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A conservatorship will only be approved if the court determines that there are no alternatives available other than a conservatorship. Thus, an examination of all options should be done with a qualified attorney prior to petitioning the court for conservatorship. This is prudent not only because it is required by the court, but also because a conservatorship can be quite arduous.

The most common alternative to a conservatorship is an estate planning document called Durable Power of Attorney. A Durable Power of Attorney is executed by an individual when he/she is competent. That individual will nominate an agent to take care of his/her medical and financial decision if and when he/she becomes incompetent. Generally speaking a durable power of attorney is the only alternative to a conservatorship of the person.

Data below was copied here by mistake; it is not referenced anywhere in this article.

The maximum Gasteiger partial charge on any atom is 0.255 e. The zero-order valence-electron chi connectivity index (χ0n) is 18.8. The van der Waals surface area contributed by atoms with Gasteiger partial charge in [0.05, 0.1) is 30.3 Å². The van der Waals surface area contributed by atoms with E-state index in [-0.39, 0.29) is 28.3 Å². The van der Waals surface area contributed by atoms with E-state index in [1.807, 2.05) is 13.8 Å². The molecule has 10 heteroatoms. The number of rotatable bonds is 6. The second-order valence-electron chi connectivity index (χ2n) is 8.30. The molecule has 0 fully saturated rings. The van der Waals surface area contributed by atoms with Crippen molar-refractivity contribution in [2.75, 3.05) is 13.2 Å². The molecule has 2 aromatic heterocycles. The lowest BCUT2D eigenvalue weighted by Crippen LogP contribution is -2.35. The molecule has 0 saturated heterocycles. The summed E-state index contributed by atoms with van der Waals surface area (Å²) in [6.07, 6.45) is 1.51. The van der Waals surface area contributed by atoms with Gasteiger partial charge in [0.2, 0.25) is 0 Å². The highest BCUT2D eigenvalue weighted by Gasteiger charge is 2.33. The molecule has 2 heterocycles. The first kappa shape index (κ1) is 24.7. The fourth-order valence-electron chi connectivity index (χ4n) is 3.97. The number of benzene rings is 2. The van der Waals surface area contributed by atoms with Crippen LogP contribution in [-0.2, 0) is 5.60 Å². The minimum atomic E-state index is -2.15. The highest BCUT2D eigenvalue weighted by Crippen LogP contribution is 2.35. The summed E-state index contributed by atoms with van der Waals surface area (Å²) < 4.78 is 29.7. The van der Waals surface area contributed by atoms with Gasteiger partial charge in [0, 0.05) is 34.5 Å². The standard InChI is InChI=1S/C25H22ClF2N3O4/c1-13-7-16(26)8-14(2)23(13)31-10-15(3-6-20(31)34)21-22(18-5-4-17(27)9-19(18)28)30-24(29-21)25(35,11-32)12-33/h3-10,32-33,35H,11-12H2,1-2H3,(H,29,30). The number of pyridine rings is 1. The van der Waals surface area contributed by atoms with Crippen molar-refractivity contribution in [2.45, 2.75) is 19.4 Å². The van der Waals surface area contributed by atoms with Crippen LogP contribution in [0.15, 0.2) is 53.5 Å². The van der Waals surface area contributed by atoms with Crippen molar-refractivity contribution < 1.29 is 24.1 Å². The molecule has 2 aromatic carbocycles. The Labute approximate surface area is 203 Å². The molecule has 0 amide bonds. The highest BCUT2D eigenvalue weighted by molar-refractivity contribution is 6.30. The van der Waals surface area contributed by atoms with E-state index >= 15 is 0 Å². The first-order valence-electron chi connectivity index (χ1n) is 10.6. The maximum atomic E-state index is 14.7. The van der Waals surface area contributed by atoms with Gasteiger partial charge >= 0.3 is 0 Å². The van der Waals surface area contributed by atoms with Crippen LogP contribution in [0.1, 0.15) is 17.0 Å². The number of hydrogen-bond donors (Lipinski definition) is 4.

There are, however, additional alternatives to a conservatorship over the estate. For example, if an incompetent person is married, that person's spouse has legal authority to make a range of decisions regarding the property they mutually hold- what is known in California as "community property". Additionally, a spouse can get court approval for a specific transaction if he or she needs only temporary authority.

Another alternative to a conservatorship over the estate is the creation of a representative payee. Certain government agencies allow the responsible third party to receive checks from a governmental agency and spend the money on the mentally incompetent person's behalf. Therefore, when the person in need does not have significant assets but receives benefits on an ongoing basis (e.g. social security, or disability) this approach may be appropriate.




     
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